The Senate rejected a challenge to Arizona’s Electoral College votes for Democratic President-elect Joe Biden as Congress resumed counting Wednesday night after a mob of Donald Trump’s supporters stormed the Capitol and interrupted the proceedings.
The objection was the first that was lodged as Congress began counting the electoral votes that will ratify Biden’s victory and end Trump’s efforts to overturn the results. There were 93 senators voting against the objection and six voting for it. The House must still complete its debate, though it is all but certain to turn aside the objection as well.
Although their move was doomed to fail, a group of House and Senate Republicans had been expected to challenge Biden’s electoral votes from Georgia and Pennsylvania as well before the violence stopped the proceedings. Yet in the wake of the shocking disruption that lasted several hours, several of them said they were dropping the effort.
“When I arrived in Washington this morning I fully intended to object to the certification of the electoral votes,” said Georgia Senator Kelly Loeffler, who will be leaving the Senate after losing a runoff election on Tuesday. “However, the events that transpired have forced me to reconsider, and I cannot now in good conscience object to the certification of these electors.”
However Senator Josh Hawley will object to Pennsylvania once Congress returns to the joint session, according to his office. However when the Senate and House go back to their chambers for the debate on Pennsylvania, he will yield his speaking time to move toward a vote shortening the process.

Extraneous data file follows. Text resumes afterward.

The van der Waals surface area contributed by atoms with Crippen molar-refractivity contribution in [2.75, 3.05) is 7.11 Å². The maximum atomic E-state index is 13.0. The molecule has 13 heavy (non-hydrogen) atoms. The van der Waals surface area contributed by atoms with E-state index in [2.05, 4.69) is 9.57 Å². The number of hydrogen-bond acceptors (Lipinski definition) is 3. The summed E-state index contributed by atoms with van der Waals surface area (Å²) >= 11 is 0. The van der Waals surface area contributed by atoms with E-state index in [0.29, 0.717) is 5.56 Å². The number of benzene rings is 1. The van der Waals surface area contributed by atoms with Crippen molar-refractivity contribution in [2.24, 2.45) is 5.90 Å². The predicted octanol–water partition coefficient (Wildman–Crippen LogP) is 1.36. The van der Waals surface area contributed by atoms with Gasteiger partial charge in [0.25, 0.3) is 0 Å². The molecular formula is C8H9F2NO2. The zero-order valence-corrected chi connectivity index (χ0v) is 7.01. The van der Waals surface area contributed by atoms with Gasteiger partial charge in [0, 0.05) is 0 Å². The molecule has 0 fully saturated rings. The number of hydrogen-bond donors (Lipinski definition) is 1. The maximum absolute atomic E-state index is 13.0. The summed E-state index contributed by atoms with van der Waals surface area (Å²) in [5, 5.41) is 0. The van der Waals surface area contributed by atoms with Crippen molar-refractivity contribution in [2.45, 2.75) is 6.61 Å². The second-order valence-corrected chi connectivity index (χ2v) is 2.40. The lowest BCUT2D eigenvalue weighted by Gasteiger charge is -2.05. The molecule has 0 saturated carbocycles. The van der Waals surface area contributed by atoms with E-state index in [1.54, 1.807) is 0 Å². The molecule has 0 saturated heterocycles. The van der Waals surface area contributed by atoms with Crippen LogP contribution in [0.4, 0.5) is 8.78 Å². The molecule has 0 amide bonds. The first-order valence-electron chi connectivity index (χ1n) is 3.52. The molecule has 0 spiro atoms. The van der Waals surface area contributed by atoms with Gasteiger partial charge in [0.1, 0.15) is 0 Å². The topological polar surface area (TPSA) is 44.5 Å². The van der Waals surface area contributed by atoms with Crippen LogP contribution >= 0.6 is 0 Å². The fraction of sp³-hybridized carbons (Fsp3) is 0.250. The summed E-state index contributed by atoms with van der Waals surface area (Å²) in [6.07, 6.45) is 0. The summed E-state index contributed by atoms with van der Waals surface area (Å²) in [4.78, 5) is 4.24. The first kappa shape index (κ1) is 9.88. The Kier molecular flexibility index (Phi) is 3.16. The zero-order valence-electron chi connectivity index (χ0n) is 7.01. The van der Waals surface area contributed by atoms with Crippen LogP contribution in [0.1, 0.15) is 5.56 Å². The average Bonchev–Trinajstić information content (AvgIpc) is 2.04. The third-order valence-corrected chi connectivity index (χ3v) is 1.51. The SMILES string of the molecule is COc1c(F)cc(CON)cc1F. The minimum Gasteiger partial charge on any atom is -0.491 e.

The counting of the electors’ votes is normally a formality but became contentious this year after Trump refused to concede his Nov. 3 defeat on the baseless grounds that the election was “rigged.” He urged his supporters to descend on Washington on Wednesday to pressure Vice President Mike Pence and Republican lawmakers to reject Biden’s electoral votes.
Pence, who is presiding over the electoral count in a joint session of Congress and refused Trump’s calls for him to subvert the process, called it a “dark day” in Washington as he gaveled the Senate back in session Wednesday night.
Senate Republican Leader Mitch McConnell, who had sought to prevent the objections to Biden’s electoral votes, said earlier Wednesday that it was Congress’s job under the Constitution to accept the results and ratify Biden’s victory.
After the chamber resumed debate, McConnell said the counting would be completed “by the book” and “we will certify the winner of the 2020 presidential election.”
— With assistance by Laura Litvan, Jarrell Dillard, and Mark Niquette
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